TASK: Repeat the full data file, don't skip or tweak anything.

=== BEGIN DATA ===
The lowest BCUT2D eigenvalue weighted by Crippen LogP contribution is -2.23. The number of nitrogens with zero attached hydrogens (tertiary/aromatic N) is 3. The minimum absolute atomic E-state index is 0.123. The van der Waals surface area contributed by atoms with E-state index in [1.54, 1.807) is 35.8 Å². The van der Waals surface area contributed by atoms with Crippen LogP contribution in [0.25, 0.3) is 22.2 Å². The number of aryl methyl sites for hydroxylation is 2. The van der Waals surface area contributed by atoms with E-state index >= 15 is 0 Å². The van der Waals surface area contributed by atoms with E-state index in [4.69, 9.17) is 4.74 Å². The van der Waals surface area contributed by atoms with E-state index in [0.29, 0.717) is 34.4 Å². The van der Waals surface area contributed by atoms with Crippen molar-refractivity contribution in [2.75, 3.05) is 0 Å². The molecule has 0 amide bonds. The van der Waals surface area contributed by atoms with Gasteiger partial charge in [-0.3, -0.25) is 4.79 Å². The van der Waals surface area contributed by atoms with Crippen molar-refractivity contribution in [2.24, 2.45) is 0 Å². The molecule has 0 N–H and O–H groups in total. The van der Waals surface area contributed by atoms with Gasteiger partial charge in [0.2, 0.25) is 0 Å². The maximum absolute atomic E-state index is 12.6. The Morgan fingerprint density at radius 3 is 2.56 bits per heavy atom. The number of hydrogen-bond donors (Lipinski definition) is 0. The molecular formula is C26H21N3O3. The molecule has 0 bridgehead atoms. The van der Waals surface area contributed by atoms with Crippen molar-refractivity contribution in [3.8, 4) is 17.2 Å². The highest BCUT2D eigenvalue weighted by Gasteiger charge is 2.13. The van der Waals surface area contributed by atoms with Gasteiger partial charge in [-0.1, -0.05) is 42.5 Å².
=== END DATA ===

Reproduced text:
The lowest BCUT2D eigenvalue weighted by Crippen LogP contribution is -2.23. The number of nitrogens with zero attached hydrogens (tertiary/aromatic N) is 3. The minimum absolute atomic E-state index is 0.123. The van der Waals surface area contributed by atoms with E-state index in [1.54, 1.807) is 35.8 Å². The van der Waals surface area contributed by atoms with Crippen LogP contribution in [0.25, 0.3) is 22.2 Å². The number of aryl methyl sites for hydroxylation is 2. The van der Waals surface area contributed by atoms with E-state index >= 15 is 0 Å². The van der Waals surface area contributed by atoms with E-state index in [4.69, 9.17) is 4.74 Å². The van der Waals surface area contributed by atoms with E-state index in [0.29, 0.717) is 34.4 Å². The van der Waals surface area contributed by atoms with Crippen molar-refractivity contribution in [2.75, 3.05) is 0 Å². The molecule has 0 amide bonds. The van der Waals surface area contributed by atoms with Gasteiger partial charge in [-0.3, -0.25) is 4.79 Å². The van der Waals surface area contributed by atoms with Crippen molar-refractivity contribution in [2.24, 2.45) is 0 Å². The molecule has 0 N–H and O–H groups in total. The van der Waals surface area contributed by atoms with Gasteiger partial charge in [0.2, 0.25) is 0 Å². The maximum absolute atomic E-state index is 12.6. The Morgan fingerprint density at radius 3 is 2.56 bits per heavy atom. The number of hydrogen-bond donors (Lipinski definition) is 0. The molecular formula is C26H21N3O3. The molecule has 0 bridgehead atoms. The van der Waals surface area contributed by atoms with Crippen molar-refractivity contribution in [3.8, 4) is 17.2 Å². The highest BCUT2D eigenvalue weighted by Gasteiger charge is 2.13. The van der Waals surface area contributed by atoms with Gasteiger partial charge in [-0.1, -0.05) is 42.5 Å².